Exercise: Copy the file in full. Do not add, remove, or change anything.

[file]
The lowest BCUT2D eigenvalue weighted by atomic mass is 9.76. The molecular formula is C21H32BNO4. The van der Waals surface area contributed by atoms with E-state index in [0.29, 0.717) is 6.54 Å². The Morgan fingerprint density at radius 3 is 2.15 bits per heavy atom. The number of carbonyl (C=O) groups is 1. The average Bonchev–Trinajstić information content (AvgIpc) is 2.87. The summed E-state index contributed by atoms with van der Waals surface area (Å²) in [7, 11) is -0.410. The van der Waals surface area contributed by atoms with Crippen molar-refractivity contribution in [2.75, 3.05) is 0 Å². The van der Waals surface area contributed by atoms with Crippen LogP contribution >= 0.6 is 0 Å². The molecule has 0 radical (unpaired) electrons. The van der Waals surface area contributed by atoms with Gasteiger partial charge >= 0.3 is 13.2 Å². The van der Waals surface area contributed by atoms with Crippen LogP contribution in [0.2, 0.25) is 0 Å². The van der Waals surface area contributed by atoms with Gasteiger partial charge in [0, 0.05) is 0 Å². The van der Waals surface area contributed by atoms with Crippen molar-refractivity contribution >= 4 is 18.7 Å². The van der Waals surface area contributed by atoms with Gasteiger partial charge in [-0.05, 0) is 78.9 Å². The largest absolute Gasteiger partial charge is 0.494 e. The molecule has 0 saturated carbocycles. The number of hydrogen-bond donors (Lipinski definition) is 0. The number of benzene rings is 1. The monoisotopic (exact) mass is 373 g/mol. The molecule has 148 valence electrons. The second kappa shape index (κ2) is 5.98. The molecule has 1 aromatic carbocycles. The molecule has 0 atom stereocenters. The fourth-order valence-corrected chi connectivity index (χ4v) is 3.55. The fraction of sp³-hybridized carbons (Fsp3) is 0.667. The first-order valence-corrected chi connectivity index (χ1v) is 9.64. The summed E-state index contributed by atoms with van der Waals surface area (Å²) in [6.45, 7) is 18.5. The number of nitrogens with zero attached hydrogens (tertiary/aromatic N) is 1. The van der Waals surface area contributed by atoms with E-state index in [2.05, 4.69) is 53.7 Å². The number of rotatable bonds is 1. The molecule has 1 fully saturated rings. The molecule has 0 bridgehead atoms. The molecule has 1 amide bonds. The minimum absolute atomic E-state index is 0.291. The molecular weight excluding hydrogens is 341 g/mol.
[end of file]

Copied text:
The lowest BCUT2D eigenvalue weighted by atomic mass is 9.76. The molecular formula is C21H32BNO4. The van der Waals surface area contributed by atoms with E-state index in [0.29, 0.717) is 6.54 Å². The Morgan fingerprint density at radius 3 is 2.15 bits per heavy atom. The number of carbonyl (C=O) groups is 1. The average Bonchev–Trinajstić information content (AvgIpc) is 2.87. The summed E-state index contributed by atoms with van der Waals surface area (Å²) in [7, 11) is -0.410. The van der Waals surface area contributed by atoms with Crippen molar-refractivity contribution in [2.75, 3.05) is 0 Å². The van der Waals surface area contributed by atoms with Crippen LogP contribution >= 0.6 is 0 Å². The molecule has 0 radical (unpaired) electrons. The van der Waals surface area contributed by atoms with Gasteiger partial charge >= 0.3 is 13.2 Å². The van der Waals surface area contributed by atoms with Crippen LogP contribution in [0.2, 0.25) is 0 Å². The van der Waals surface area contributed by atoms with Gasteiger partial charge in [0, 0.05) is 0 Å². The van der Waals surface area contributed by atoms with Crippen molar-refractivity contribution >= 4 is 18.7 Å². The van der Waals surface area contributed by atoms with Gasteiger partial charge in [-0.05, 0) is 78.9 Å². The largest absolute Gasteiger partial charge is 0.494 e. The molecule has 0 saturated carbocycles. The number of hydrogen-bond donors (Lipinski definition) is 0. The number of benzene rings is 1. The monoisotopic (exact) mass is 373 g/mol. The molecule has 148 valence electrons. The second kappa shape index (κ2) is 5.98. The molecule has 1 aromatic carbocycles. The molecule has 0 atom stereocenters. The fourth-order valence-corrected chi connectivity index (χ4v) is 3.55. The fraction of sp³-hybridized carbons (Fsp3) is 0.667. The first-order valence-corrected chi connectivity index (χ1v) is 9.64. The summed E-state index contributed by atoms with van der Waals surface area (Å²) in [6.45, 7) is 18.5. The number of nitrogens with zero attached hydrogens (tertiary/aromatic N) is 1. The van der Waals surface area contributed by atoms with E-state index in [2.05, 4.69) is 53.7 Å². The number of rotatable bonds is 1. The molecule has 1 fully saturated rings. The molecule has 0 bridgehead atoms. The molecule has 1 amide bonds. The minimum absolute atomic E-state index is 0.291. The molecular weight excluding hydrogens is 341 g/mol.